Thoughts on "Women's Studies" at Barnard, 1971, page 2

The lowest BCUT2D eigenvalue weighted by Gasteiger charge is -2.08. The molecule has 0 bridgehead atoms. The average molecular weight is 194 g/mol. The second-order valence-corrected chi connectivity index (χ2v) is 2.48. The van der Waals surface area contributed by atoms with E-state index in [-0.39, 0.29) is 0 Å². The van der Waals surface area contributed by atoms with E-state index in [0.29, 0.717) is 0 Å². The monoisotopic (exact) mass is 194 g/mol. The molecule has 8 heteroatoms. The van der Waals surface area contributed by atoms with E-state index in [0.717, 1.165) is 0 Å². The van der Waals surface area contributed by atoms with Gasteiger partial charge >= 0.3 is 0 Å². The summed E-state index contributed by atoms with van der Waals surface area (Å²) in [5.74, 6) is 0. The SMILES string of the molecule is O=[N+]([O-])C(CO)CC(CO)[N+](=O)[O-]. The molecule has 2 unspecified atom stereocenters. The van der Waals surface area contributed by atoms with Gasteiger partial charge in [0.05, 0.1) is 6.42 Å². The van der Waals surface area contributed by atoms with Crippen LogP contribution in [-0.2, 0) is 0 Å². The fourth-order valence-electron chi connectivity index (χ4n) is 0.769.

that there is popular interest in it, we are no better than those who wish to abolish those remote or obscure subjects with seemingly little relevance to contemporary interests and needs. The objection may be raised that courses on women are needlessly par- ticularizing and parochial. Might it not be more appropriate to think of such courses as a re-arrangement of familiar materials and an introduction of forgotten or neglected materials. Whether these materials occupy center stage as they would in courses specifically designed to deal with the woman factor in a variety of disciplines such as history, literature, economics, sociology, etc., or whether they are in varying amounts incorporated in existing courses, they heighten our awareness of a whole dimension of human life. Indeed, far from limiting our vision, these courses allow a more com- plete estimate of the range of human experience and accomplishment. The appearance of courses on women at Barnard has been in keeping with Barnard's academic style. Some of our faculty have had a long-standing interest in such materials and, in the present climate of interest in women, have been encouraged to offer courses where they may share this intellectual interest with students. In the case of faculty whose interest has been aroused in relatively recent times, that interest appears against a back- ground of intense involvement with a field where the special experience of women has clearly been ignored or, at the least, neglected, and the faculty member willing to investigate and organize this area as a course is doing so according to responsible canons of scholarly method. Sometimes these courses are presented within the framework of a collo- quium with a changing theme, in which case the "women" theme may he succeeded in some future year by another topic. At other times the course will be added as a regular offering and its fate, like that of other courses, will be 2.